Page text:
Talk:Coaching

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history of coaching and evidence[edit]

Can we add some sections on the history of coaching (e.g. probably from human potential movement in the 1950s USA; self-actualisation), current industry and trends, key influencers, and theory (or lack of it) and evidence ... ref: Senior, Jeanette. "Life coaching: Origins, direction and potential risk–why the contribution of psychologists is needed more than ever." The Coaching Psychologist 3, no. 1 (2007): 19-22. That article is a bit dated now. But as it stands this page does not go into any theory or evidence of efficacy. It just goes directly into applications. Notgain (talk) 10:01, 7 July 2019 (UTC)

Its a bit of a hotch potch of ideas but it seem that coaching emerged from the human development and self-actualization (Maslow)... The following are possible topics for this page:

Notgain (talk) 10:41, 7 July 2019 (UTC)

Notgain, It would be interesting to add some of these insofar as there is credible evidence to link them. There is increasingly research and academic study in coaching, and that may be a start for adding to this article. FULBERT (talk) 10:51, 7 July 2019 (UTC)
Propose a section on 'History of coaching'. I propose some major themes:
  • early motivation / American self-help authors in the early 1900s (Napoleon Hill's Think and Grow Rich, Dale Carnegie's How to Win Friends and influence People, ...),
  • human potential movement,
  • T-groups/EST in the 1970s
  • mass marketing (reaching estimated 100 million Americans) of coaching and human performance systems in Anthony Robbins infomericals in the 1980s, e.g. GRANBERRY, MICHAEL (October 1, 1991). "A True Believer : Tony Robbins Has Attracted Converts--and Critics--to His Positive-Thinking Empire". Los Angeles Times. ISSN 0458-3035. Retrieved July 2, 2017.
  • Timothy Gallwey's The Inner Game of X (Tennis) and sports coaching metaphors in executive coaching
  • GROW, a blend of AA and sports coaching.
This outline is largely consistent with 'The Hidden History Of Coaching By Wildflower, Leni' [1] which is already cited in the article. Notgain (talk) 03:44, 8 July 2019 (UTC)

Approaches to coaching section[edit]

I'm also proposing we add section on the different approaches to coaching. The Complete Handbook of Coaching edited by Elaine Cox, Tatiana Bachkirova, David Clutterbuck has a matrix showing the:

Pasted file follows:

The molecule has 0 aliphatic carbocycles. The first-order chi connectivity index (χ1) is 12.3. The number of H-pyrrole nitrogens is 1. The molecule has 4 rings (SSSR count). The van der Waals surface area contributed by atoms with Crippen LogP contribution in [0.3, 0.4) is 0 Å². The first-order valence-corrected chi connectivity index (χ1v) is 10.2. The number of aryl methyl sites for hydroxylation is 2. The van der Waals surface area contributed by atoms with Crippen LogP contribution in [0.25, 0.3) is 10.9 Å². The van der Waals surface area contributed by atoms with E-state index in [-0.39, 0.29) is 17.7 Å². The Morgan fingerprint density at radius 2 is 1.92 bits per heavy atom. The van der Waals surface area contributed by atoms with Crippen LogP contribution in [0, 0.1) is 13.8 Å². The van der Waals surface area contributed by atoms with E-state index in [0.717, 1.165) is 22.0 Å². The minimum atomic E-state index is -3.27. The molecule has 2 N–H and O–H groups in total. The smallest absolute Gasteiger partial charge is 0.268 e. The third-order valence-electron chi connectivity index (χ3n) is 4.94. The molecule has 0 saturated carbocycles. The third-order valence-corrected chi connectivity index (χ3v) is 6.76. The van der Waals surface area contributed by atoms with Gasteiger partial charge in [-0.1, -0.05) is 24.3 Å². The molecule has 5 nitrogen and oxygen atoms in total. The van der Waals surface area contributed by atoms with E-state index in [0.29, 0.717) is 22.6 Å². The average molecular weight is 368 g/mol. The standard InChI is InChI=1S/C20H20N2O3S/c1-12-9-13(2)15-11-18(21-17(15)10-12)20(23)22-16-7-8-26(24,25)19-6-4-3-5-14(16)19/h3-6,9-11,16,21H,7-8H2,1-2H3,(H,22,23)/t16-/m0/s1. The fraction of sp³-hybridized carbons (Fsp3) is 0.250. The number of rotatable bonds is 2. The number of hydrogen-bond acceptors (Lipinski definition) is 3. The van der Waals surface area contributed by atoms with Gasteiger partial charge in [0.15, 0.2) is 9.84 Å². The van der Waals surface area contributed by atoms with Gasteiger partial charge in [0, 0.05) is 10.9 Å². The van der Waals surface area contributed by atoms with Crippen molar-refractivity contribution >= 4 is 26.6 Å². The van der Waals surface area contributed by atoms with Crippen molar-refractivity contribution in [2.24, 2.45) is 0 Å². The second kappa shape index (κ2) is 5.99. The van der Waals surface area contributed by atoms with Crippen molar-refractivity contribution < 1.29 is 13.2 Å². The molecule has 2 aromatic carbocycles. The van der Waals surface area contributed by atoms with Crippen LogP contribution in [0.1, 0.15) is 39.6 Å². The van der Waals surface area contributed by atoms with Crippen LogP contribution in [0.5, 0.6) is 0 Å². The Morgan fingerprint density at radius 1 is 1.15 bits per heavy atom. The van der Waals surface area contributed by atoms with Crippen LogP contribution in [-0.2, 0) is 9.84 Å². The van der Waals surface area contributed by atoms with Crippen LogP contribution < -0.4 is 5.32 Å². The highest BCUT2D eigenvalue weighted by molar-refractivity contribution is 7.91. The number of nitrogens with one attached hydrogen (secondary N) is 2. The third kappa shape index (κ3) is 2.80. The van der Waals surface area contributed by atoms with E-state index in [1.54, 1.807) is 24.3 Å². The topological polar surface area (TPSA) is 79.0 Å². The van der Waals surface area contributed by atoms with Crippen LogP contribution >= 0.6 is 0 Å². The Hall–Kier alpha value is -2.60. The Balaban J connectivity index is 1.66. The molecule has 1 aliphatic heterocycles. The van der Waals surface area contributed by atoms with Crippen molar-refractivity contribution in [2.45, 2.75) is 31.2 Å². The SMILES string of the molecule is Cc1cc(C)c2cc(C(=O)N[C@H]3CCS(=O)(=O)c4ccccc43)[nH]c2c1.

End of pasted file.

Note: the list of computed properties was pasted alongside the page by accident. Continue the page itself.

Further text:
• psychodynamic (e.g. Kilburg, R.R., 2004. When Shadows Fall: Using Psychodynamic Approaches in Executive Coaching. Consulting Psychology Journal: Practice and Research, 56(4), p.246.)
  • Cognitive behavioural (e.g. Palmer, S. and Szymanska, K., 2014. Cognitive behavioural coaching: An integrative approach. In Handbook of coaching psychology (pp. 106-137). Routledge.),
  • solution-focused (e.g. Cavanagh, M.J. and Grant, A.M., 2010. The solution-focused approach to coaching. The complete handbook of coaching, pp.54-67.),
  • Gestalt (e.g. Bluckert, P., 2014. The gestalt approach to coaching. The complete handbook of coaching, pp.80-93.), Existential (e.g. Fusco, T., O’Riordan, S. and Palmer, S., 2015. An existential approach to authentic leadership development: A review of the existential coaching literature and its relationship to authentic leadership. The Coaching Psychologist, 11(2), pp.61-71.,
  • Ontological,
  • Narrative (e.g. Stelter, R., 2010. Narrative coaching: A community psychological perspective. In Cultural Turn in Sport Psychology (pp. 335-361). Fitness Information Technology.),
  • transpersonal (e.g. Jayne, T., 2018. Using nature as a tool to create transformation in transpersonal coaching. The Transpersonal Coaching Handbook, p.105.),
  • applied positive psychology (e.g. Grant, A.M. and Cavanagh, M.J., 2011. Coaching and positive psychology. Designing positive psychology: Taking stock and moving forward, pp.293-309.),